present information on health and safety concerns posed by Oyster Creek.
These appearances include:
Atomic Safety and Licensing Board: U.S.
Nuclear Regulatory Commission, Toms River NJ, May 31, 2007. The Board
convened a special panel of three judges after a coalition of citizens
groups legally intervened to halt the license extension effort. At this
meeting, members of the public were given five minutes to discuss concerns
with Oyster Creek.
New Jersey Commission on Radiation Protection: Trenton
NJ, June 20, 2007. The Commission is a panel of professionals that is
part of the state Department of Environmental Protection and advises the
Governor. It invited Mangano to return (his first appearance was in February
2005) to discuss the report and educational campaign.
New Jersey Coalition for Peace
and Justice: Linwood NJ, August 6, 2007. The Coalition is an independent
group with an interest in nuclear issues. At its annual meeting on the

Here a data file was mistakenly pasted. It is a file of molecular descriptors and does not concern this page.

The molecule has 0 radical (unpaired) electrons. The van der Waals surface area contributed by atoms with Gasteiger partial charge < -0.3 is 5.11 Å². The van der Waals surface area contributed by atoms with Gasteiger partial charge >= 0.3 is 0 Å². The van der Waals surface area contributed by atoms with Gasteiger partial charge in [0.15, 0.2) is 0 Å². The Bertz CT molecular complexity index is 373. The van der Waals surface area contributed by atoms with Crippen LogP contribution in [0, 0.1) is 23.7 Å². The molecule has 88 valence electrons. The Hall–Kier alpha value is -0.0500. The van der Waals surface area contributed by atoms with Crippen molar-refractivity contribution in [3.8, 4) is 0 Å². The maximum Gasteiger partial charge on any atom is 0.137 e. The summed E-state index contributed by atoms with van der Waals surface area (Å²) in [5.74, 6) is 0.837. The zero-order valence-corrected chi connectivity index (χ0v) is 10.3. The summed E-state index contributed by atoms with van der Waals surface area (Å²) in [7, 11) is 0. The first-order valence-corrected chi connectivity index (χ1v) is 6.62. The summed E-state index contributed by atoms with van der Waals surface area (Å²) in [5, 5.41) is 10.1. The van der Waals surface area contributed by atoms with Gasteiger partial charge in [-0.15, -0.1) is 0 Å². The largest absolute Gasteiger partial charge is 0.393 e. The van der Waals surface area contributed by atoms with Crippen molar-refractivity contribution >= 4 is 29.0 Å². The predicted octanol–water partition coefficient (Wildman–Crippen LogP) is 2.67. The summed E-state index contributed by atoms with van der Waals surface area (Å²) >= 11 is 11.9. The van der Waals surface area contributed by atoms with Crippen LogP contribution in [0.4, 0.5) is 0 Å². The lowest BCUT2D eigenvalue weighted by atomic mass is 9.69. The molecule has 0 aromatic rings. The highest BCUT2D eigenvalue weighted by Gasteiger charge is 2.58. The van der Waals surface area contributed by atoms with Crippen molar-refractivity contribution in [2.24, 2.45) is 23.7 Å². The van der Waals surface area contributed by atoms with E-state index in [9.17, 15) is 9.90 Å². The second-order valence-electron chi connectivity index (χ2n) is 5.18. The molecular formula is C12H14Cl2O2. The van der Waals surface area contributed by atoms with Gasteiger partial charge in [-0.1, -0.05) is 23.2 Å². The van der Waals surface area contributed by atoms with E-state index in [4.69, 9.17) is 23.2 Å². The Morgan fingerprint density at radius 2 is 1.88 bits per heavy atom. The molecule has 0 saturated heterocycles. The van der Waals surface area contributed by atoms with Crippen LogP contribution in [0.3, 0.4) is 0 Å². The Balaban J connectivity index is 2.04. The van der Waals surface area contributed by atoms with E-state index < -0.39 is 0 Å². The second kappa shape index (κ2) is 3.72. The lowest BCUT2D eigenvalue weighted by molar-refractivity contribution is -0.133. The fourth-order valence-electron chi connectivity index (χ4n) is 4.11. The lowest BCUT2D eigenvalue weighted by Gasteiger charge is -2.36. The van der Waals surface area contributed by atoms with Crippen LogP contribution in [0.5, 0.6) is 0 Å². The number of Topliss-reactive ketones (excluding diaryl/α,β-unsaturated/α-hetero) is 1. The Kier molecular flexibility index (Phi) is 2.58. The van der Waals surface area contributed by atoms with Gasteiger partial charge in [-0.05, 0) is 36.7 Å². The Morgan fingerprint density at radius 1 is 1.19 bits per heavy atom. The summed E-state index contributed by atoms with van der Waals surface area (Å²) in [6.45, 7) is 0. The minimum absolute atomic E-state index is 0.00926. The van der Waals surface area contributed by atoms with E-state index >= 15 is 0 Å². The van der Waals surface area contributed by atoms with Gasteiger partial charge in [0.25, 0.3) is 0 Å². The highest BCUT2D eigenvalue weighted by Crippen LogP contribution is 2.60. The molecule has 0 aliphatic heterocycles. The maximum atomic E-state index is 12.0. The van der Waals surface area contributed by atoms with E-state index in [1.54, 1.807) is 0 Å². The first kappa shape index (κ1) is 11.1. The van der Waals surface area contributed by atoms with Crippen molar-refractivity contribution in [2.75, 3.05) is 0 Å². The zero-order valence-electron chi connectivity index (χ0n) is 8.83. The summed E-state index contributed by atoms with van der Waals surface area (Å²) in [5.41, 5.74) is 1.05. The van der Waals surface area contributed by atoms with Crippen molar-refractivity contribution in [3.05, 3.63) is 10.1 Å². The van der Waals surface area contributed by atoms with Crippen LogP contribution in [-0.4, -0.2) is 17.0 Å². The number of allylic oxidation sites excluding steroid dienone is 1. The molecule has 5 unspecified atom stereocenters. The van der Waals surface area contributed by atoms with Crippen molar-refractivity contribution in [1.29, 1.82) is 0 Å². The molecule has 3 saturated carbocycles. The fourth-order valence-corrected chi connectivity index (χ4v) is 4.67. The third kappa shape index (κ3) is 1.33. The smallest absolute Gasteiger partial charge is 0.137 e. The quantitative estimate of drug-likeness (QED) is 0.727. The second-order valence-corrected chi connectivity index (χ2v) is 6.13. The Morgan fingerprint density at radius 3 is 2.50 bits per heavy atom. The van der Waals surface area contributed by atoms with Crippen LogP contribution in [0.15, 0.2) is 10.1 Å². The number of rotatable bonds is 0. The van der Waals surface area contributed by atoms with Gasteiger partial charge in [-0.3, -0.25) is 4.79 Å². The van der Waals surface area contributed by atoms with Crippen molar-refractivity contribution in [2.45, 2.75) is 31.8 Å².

date the atomic bomb was dropped on Hiroshima, Japan, the Coalition invited
Mangano to discuss health risks of nuclear weapons and reactors, of which
the New Jersey campaign was a part.
Ocean County Chosen Board of Freeholders: Toms River
NJ, September 5, 2007. Mangano asked the Freeholders to support a resolution
by the Jersey Shore Nuclear Watch endorsing the shut down of Oyster Creek.
The Freeholders are the governing body of Ocean County.
Ocean County League of Women Voters panel discussion:
Toms River NJ, February 20, 2008. The League has invited Mangano to discuss
RPHP work in New Jersey at its meeting on January 12, 2008. The following
month, he will join a panel discussion in Toms River on Oyster Creek health
and safety issues sponsored by the League.
Cable Television Programs:
On October 2, Mangano appeared on a live show on Princeton's public access
cable television Channel 30. He discussed RPHP research on the health
risks involved with keeping the Oyster Creek reactor running. Channel
30 re-ran the show on October 4, 6, and 8.
Progress on License Extension Decision
The U.S. Nuclear Regulatory Commission has the authority to decide on
the license extension for Oyster Creek. On its web site, the NRC lists
the key dates in the license extension process (http://www.nrc.gov/reactors/operating/licensing/renewal/applications.html)
|Application filed with NRC
||July 22, 2005
|Supplemental Environmental Impact Statement Issued
|January 19, 2007
|Safety Evaluation Report Issued
||March 30, 2007